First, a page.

Attention recent and soon-to-be graduates: Uncle Sam wants you; well, it's more like needs you. So why should you give up the chance to work in the lucrative private sector for a job as a public servant?
Because not only does the federal government need to fill more than a half million jobs in the next two years, but also because such positions offer a multitude of intangible benefits, said Gilbert Castellanos, an environmental scientist with the Environmental Protection Agency (EPA) in Washington, D.C., speaking at the Cornell Institute for Public Affairs colloquium March 4. These include help with student loan repayment, professional development and training, and a chance to do work on a global scale, he said.
"How else can you speak up for a country and establish policies that affect the world?" he asked. "I think working for the federal government is an opportunity to make a difference and make a change in the world."
Most needed are people to fill essential jobs -- those that are absolutely critical to the governance of the country -- in such areas as public health, security and protection, he said.
The economic recession, an aging workforce and rapid changes in technology have created a necessity for employees with new skill sets. "The federal government is facing a lot of challenges as we move forward," Castellanos said. "We need to be able to do work, we need to be able to do it more quickly, and we need to do it with less," he said.
Castellanos has worked for the government since graduating from the University of California in 2001 with degrees in natural resources and anthropology. He was originally hired into the Army Corps of Engineers before being accepted into the EPA's two-year intern program. He is a negotiator for the Commission for Environmental Cooperation (CEC), an institution created within the North American Free Trade Agreement (NAFTA).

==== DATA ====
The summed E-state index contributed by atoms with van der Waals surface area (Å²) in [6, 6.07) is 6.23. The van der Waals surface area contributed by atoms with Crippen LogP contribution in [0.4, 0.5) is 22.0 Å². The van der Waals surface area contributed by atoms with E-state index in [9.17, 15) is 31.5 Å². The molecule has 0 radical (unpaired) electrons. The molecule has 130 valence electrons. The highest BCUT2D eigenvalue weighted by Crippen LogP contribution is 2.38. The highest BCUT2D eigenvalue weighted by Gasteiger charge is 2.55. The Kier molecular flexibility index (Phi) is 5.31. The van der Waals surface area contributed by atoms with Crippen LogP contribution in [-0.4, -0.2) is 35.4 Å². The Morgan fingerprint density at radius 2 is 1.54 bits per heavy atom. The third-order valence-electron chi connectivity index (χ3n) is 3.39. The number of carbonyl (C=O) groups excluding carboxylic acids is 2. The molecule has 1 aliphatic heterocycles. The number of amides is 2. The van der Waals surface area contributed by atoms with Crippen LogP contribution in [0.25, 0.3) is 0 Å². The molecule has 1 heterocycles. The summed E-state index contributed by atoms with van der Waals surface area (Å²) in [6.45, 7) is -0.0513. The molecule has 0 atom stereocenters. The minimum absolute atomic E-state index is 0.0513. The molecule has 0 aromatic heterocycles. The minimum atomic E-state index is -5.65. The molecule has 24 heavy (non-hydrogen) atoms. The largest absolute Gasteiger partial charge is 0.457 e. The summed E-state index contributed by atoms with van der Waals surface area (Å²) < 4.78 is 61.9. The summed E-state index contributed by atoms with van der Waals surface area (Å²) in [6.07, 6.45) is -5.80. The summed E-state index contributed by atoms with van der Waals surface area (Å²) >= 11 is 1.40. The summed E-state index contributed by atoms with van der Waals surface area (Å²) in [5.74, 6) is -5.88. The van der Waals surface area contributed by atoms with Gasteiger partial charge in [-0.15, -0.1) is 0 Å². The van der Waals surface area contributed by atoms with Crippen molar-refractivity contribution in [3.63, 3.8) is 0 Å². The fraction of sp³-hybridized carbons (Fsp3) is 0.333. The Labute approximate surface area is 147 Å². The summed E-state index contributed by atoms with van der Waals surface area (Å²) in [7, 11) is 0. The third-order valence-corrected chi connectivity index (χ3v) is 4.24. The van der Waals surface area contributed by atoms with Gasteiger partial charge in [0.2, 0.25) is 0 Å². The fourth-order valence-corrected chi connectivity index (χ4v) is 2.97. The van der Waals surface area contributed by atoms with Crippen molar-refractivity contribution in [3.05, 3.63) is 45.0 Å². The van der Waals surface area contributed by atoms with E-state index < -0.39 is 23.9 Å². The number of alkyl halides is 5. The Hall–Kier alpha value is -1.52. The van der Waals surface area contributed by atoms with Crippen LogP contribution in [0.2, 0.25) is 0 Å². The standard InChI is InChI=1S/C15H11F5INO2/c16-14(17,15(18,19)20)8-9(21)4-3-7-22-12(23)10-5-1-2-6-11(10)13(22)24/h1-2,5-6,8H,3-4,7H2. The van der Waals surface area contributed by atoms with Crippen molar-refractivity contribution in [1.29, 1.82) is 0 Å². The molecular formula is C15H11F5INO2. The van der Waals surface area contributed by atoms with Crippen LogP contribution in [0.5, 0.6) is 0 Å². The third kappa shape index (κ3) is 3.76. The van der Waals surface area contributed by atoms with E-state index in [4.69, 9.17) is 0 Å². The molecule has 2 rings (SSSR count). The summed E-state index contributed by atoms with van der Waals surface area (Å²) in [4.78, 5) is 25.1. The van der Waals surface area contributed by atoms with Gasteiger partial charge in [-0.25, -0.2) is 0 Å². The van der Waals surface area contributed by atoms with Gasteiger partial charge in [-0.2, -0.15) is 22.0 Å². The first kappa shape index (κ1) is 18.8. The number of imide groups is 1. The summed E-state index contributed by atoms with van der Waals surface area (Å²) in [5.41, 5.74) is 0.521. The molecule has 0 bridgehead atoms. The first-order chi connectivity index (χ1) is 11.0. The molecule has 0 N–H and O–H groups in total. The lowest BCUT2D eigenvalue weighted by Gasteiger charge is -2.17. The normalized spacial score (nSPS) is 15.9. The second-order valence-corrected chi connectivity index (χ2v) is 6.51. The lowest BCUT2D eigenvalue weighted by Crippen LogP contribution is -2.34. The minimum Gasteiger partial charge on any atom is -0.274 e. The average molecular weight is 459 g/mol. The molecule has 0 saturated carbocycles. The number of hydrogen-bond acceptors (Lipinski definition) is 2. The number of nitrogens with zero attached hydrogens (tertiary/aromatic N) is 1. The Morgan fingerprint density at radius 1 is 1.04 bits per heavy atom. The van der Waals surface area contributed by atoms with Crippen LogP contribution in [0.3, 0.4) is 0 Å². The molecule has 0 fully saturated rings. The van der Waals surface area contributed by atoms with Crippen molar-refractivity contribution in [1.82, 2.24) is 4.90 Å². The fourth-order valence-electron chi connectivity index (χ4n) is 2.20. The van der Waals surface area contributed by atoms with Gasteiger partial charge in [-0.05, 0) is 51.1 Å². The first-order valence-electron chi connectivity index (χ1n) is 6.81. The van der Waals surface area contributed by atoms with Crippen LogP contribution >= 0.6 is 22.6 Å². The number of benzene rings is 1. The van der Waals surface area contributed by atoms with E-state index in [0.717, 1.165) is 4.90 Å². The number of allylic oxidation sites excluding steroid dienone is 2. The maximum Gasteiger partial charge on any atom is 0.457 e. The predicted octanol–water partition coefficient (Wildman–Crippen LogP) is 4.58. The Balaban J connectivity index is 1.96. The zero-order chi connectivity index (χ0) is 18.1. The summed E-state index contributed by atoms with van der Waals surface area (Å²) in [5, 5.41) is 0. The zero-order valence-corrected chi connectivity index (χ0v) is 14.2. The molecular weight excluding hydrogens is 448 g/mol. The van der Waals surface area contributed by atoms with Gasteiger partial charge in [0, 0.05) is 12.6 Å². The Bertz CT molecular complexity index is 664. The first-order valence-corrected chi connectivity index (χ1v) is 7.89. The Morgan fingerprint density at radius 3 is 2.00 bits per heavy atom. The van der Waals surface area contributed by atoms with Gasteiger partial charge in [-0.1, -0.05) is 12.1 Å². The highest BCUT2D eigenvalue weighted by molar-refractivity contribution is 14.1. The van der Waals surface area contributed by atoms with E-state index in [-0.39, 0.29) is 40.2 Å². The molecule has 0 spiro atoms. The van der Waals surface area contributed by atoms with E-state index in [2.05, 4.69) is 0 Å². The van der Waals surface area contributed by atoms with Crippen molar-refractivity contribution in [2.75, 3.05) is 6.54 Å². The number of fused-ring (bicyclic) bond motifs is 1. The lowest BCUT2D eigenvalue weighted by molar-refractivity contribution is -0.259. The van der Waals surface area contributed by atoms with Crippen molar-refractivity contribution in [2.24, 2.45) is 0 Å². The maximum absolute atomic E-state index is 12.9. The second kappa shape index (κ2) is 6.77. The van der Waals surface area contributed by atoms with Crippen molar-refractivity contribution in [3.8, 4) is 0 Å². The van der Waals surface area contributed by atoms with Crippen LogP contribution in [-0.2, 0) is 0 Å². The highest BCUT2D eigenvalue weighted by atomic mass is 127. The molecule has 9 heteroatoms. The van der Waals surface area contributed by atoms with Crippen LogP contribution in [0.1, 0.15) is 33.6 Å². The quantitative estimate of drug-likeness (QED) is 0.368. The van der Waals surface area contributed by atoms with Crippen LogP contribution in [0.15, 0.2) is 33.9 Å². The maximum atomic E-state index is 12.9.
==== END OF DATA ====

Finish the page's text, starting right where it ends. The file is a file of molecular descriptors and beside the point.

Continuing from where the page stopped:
"A few years ago the negotiators on NAFTA, which included Al Gore, said, 'We need to put some environmental provisions into this trade agreement,'" Castellanos said of the CEC. Each of the three NAFTA members -- the United States, Canada and Mexico -- put in about $3 million a year. "The ministers of the commission sit down each year and ask what we are going to do with the $9 million to make sure we're addressing the environmental issues that are exacerbated through increased trade."
During the past year with the CEC, Castellanos has been working with community leaders to study the environmental impact of NAFTA and develop projects to reduce this impact. "There is an environmental effect of NAFTA that needs to be addressed, because, for example, each year you have more and more 18-wheelers passing through El Paso and heading to Canada," he explained.
Castellanos said more young people should consider a career in public service and not be deterred by misconceptions that working for the federal government only hires economists and scientists and offers low, noncompetitive salaries.
Upcoming CIPA lectures include the director of public administration and development at the United Nations March 11 and former assistant secretary general for the U.N. April 1.
Graduate student Sarah Perdue is a writer intern for the Cornell Chronicle.